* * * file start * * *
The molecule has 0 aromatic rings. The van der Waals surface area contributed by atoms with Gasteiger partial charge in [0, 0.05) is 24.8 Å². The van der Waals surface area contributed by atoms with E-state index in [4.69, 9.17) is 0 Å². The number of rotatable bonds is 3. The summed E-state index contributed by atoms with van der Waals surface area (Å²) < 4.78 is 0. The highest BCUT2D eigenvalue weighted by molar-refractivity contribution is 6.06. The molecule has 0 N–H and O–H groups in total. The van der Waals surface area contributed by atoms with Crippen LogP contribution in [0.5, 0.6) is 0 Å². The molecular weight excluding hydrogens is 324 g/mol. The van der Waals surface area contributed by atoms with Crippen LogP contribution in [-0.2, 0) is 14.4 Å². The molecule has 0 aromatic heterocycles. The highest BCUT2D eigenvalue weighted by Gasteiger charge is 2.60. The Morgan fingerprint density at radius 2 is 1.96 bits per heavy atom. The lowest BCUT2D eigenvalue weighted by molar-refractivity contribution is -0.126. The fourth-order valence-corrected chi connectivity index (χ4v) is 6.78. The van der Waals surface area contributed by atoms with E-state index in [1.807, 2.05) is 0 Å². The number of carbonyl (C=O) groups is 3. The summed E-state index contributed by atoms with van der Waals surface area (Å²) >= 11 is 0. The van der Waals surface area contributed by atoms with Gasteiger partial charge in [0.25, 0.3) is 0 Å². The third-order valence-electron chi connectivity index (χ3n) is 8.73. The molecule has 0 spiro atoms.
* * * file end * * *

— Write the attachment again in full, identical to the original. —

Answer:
The molecule has 0 aromatic rings. The van der Waals surface area contributed by atoms with Gasteiger partial charge in [0, 0.05) is 24.8 Å². The van der Waals surface area contributed by atoms with E-state index in [4.69, 9.17) is 0 Å². The number of rotatable bonds is 3. The summed E-state index contributed by atoms with van der Waals surface area (Å²) < 4.78 is 0. The highest BCUT2D eigenvalue weighted by molar-refractivity contribution is 6.06. The molecule has 0 N–H and O–H groups in total. The van der Waals surface area contributed by atoms with Crippen LogP contribution in [0.5, 0.6) is 0 Å². The molecular weight excluding hydrogens is 324 g/mol. The van der Waals surface area contributed by atoms with Crippen LogP contribution in [-0.2, 0) is 14.4 Å². The molecule has 0 aromatic heterocycles. The highest BCUT2D eigenvalue weighted by Gasteiger charge is 2.60. The Morgan fingerprint density at radius 2 is 1.96 bits per heavy atom. The lowest BCUT2D eigenvalue weighted by molar-refractivity contribution is -0.126. The fourth-order valence-corrected chi connectivity index (χ4v) is 6.78. The van der Waals surface area contributed by atoms with E-state index in [1.807, 2.05) is 0 Å². The number of carbonyl (C=O) groups is 3. The summed E-state index contributed by atoms with van der Waals surface area (Å²) >= 11 is 0. The van der Waals surface area contributed by atoms with Gasteiger partial charge in [0.25, 0.3) is 0 Å². The third-order valence-electron chi connectivity index (χ3n) is 8.73. The molecule has 0 spiro atoms.